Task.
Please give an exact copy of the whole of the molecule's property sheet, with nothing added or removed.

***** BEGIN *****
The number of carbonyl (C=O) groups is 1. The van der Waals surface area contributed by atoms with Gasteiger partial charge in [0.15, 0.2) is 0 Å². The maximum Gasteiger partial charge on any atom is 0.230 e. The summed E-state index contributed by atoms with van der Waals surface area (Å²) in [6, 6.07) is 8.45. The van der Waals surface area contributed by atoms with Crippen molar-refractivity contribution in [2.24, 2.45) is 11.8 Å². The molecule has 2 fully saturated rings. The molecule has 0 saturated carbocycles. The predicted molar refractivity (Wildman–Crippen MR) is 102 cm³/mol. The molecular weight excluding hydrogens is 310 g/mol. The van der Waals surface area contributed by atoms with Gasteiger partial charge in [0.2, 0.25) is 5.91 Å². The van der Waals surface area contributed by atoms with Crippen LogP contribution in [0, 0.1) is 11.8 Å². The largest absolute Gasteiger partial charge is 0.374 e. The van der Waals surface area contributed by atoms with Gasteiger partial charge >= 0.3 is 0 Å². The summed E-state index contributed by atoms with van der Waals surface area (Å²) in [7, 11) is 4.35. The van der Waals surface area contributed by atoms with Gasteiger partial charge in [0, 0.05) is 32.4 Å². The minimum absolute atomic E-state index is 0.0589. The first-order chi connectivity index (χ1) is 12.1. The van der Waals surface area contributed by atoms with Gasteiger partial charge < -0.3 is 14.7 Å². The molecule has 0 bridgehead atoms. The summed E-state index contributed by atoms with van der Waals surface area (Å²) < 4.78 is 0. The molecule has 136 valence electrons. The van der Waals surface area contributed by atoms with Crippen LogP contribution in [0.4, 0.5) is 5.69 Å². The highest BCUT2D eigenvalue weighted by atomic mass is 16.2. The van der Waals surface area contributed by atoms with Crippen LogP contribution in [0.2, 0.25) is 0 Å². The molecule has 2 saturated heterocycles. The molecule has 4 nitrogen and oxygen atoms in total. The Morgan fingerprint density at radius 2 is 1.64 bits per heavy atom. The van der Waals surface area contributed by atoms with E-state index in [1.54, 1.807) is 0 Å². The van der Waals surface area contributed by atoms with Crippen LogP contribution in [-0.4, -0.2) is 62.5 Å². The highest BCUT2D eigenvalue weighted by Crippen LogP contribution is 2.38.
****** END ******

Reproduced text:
The number of carbonyl (C=O) groups is 1. The van der Waals surface area contributed by atoms with Gasteiger partial charge in [0.15, 0.2) is 0 Å². The maximum Gasteiger partial charge on any atom is 0.230 e. The summed E-state index contributed by atoms with van der Waals surface area (Å²) in [6, 6.07) is 8.45. The van der Waals surface area contributed by atoms with Crippen molar-refractivity contribution in [2.24, 2.45) is 11.8 Å². The molecule has 2 fully saturated rings. The molecule has 0 saturated carbocycles. The predicted molar refractivity (Wildman–Crippen MR) is 102 cm³/mol. The molecular weight excluding hydrogens is 310 g/mol. The van der Waals surface area contributed by atoms with Gasteiger partial charge in [0.2, 0.25) is 5.91 Å². The van der Waals surface area contributed by atoms with Crippen LogP contribution in [0, 0.1) is 11.8 Å². The largest absolute Gasteiger partial charge is 0.374 e. The van der Waals surface area contributed by atoms with Gasteiger partial charge >= 0.3 is 0 Å². The summed E-state index contributed by atoms with van der Waals surface area (Å²) in [7, 11) is 4.35. The van der Waals surface area contributed by atoms with Gasteiger partial charge in [0, 0.05) is 32.4 Å². The minimum absolute atomic E-state index is 0.0589. The first-order chi connectivity index (χ1) is 12.1. The van der Waals surface area contributed by atoms with Gasteiger partial charge < -0.3 is 14.7 Å². The molecule has 0 bridgehead atoms. The summed E-state index contributed by atoms with van der Waals surface area (Å²) < 4.78 is 0. The molecule has 136 valence electrons. The van der Waals surface area contributed by atoms with Crippen LogP contribution in [0.4, 0.5) is 5.69 Å². The highest BCUT2D eigenvalue weighted by atomic mass is 16.2. The van der Waals surface area contributed by atoms with Crippen LogP contribution in [0.2, 0.25) is 0 Å². The molecule has 2 saturated heterocycles. The molecule has 4 nitrogen and oxygen atoms in total. The Morgan fingerprint density at radius 2 is 1.64 bits per heavy atom. The van der Waals surface area contributed by atoms with E-state index in [1.54, 1.807) is 0 Å². The van der Waals surface area contributed by atoms with Crippen LogP contribution in [-0.4, -0.2) is 62.5 Å². The highest BCUT2D eigenvalue weighted by Crippen LogP contribution is 2.38.